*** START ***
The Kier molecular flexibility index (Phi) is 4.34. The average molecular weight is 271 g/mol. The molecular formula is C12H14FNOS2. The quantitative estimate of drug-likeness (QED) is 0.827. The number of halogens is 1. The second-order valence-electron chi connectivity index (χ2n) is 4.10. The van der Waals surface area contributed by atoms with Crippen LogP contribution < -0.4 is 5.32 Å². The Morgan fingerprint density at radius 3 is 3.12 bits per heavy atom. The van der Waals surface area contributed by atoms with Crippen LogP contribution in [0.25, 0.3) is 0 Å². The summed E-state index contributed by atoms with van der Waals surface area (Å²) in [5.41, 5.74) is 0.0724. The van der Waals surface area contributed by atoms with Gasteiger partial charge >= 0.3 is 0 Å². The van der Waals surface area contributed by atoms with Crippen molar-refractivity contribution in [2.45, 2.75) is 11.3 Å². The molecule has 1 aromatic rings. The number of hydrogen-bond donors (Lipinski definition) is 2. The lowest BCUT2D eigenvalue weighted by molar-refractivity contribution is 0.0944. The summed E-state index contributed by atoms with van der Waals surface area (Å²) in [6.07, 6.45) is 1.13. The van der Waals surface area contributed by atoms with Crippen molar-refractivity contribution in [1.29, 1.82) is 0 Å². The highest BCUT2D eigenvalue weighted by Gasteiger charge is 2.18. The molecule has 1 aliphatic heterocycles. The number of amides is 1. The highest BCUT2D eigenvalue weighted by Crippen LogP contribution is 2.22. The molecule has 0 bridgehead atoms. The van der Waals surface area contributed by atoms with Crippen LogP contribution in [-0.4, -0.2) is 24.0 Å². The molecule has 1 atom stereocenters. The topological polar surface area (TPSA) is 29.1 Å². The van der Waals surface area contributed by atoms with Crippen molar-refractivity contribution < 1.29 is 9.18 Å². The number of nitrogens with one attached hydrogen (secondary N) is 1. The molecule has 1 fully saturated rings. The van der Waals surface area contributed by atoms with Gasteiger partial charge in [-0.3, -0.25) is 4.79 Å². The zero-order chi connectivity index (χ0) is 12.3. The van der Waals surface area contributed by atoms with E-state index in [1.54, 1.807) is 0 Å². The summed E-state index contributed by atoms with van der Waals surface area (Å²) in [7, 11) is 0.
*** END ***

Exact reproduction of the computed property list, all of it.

The Kier molecular flexibility index (Phi) is 4.34. The average molecular weight is 271 g/mol. The molecular formula is C12H14FNOS2. The quantitative estimate of drug-likeness (QED) is 0.827. The number of halogens is 1. The second-order valence-electron chi connectivity index (χ2n) is 4.10. The van der Waals surface area contributed by atoms with Crippen LogP contribution < -0.4 is 5.32 Å². The Morgan fingerprint density at radius 3 is 3.12 bits per heavy atom. The van der Waals surface area contributed by atoms with Crippen LogP contribution in [0.25, 0.3) is 0 Å². The summed E-state index contributed by atoms with van der Waals surface area (Å²) in [5.41, 5.74) is 0.0724. The van der Waals surface area contributed by atoms with Gasteiger partial charge >= 0.3 is 0 Å². The van der Waals surface area contributed by atoms with Crippen molar-refractivity contribution in [2.45, 2.75) is 11.3 Å². The molecule has 1 aromatic rings. The number of hydrogen-bond donors (Lipinski definition) is 2. The lowest BCUT2D eigenvalue weighted by molar-refractivity contribution is 0.0944. The summed E-state index contributed by atoms with van der Waals surface area (Å²) in [6.07, 6.45) is 1.13. The van der Waals surface area contributed by atoms with Crippen molar-refractivity contribution in [1.29, 1.82) is 0 Å². The highest BCUT2D eigenvalue weighted by Gasteiger charge is 2.18. The molecule has 1 aliphatic heterocycles. The number of amides is 1. The highest BCUT2D eigenvalue weighted by Crippen LogP contribution is 2.22. The molecule has 0 bridgehead atoms. The van der Waals surface area contributed by atoms with Crippen LogP contribution in [-0.4, -0.2) is 24.0 Å². The molecule has 1 atom stereocenters. The topological polar surface area (TPSA) is 29.1 Å². The van der Waals surface area contributed by atoms with Crippen molar-refractivity contribution < 1.29 is 9.18 Å². The number of nitrogens with one attached hydrogen (secondary N) is 1. The molecule has 1 fully saturated rings. The van der Waals surface area contributed by atoms with Gasteiger partial charge in [-0.3, -0.25) is 4.79 Å². The zero-order chi connectivity index (χ0) is 12.3. The van der Waals surface area contributed by atoms with E-state index in [1.54, 1.807) is 0 Å². The summed E-state index contributed by atoms with van der Waals surface area (Å²) in [7, 11) is 0.